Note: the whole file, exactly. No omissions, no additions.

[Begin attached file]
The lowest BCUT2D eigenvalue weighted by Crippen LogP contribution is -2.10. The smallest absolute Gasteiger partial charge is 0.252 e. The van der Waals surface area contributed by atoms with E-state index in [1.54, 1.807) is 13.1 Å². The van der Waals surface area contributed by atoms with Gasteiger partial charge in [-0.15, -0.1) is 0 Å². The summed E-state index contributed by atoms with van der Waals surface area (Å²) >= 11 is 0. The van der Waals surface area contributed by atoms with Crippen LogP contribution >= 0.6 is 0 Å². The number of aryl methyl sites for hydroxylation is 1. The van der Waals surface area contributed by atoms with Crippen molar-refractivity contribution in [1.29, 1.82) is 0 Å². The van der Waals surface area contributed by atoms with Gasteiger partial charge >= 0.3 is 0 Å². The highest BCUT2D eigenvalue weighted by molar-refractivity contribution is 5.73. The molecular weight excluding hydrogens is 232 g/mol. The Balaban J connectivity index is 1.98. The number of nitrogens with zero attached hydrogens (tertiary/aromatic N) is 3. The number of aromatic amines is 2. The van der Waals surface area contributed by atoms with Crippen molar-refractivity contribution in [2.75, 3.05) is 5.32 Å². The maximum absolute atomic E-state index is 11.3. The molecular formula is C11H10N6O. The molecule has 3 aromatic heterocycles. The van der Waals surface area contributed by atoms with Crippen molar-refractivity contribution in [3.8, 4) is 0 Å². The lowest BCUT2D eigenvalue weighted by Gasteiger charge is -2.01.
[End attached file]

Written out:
The lowest BCUT2D eigenvalue weighted by Crippen LogP contribution is -2.10. The smallest absolute Gasteiger partial charge is 0.252 e. The van der Waals surface area contributed by atoms with E-state index in [1.54, 1.807) is 13.1 Å². The van der Waals surface area contributed by atoms with Gasteiger partial charge in [-0.15, -0.1) is 0 Å². The summed E-state index contributed by atoms with van der Waals surface area (Å²) >= 11 is 0. The van der Waals surface area contributed by atoms with Crippen LogP contribution >= 0.6 is 0 Å². The number of aryl methyl sites for hydroxylation is 1. The van der Waals surface area contributed by atoms with Crippen molar-refractivity contribution in [1.29, 1.82) is 0 Å². The van der Waals surface area contributed by atoms with Gasteiger partial charge >= 0.3 is 0 Å². The highest BCUT2D eigenvalue weighted by molar-refractivity contribution is 5.73. The molecular weight excluding hydrogens is 232 g/mol. The Balaban J connectivity index is 1.98. The number of nitrogens with zero attached hydrogens (tertiary/aromatic N) is 3. The number of aromatic amines is 2. The van der Waals surface area contributed by atoms with Crippen molar-refractivity contribution in [2.75, 3.05) is 5.32 Å². The maximum absolute atomic E-state index is 11.3. The molecular formula is C11H10N6O. The molecule has 3 aromatic heterocycles. The van der Waals surface area contributed by atoms with Crippen molar-refractivity contribution in [3.8, 4) is 0 Å². The lowest BCUT2D eigenvalue weighted by Gasteiger charge is -2.01.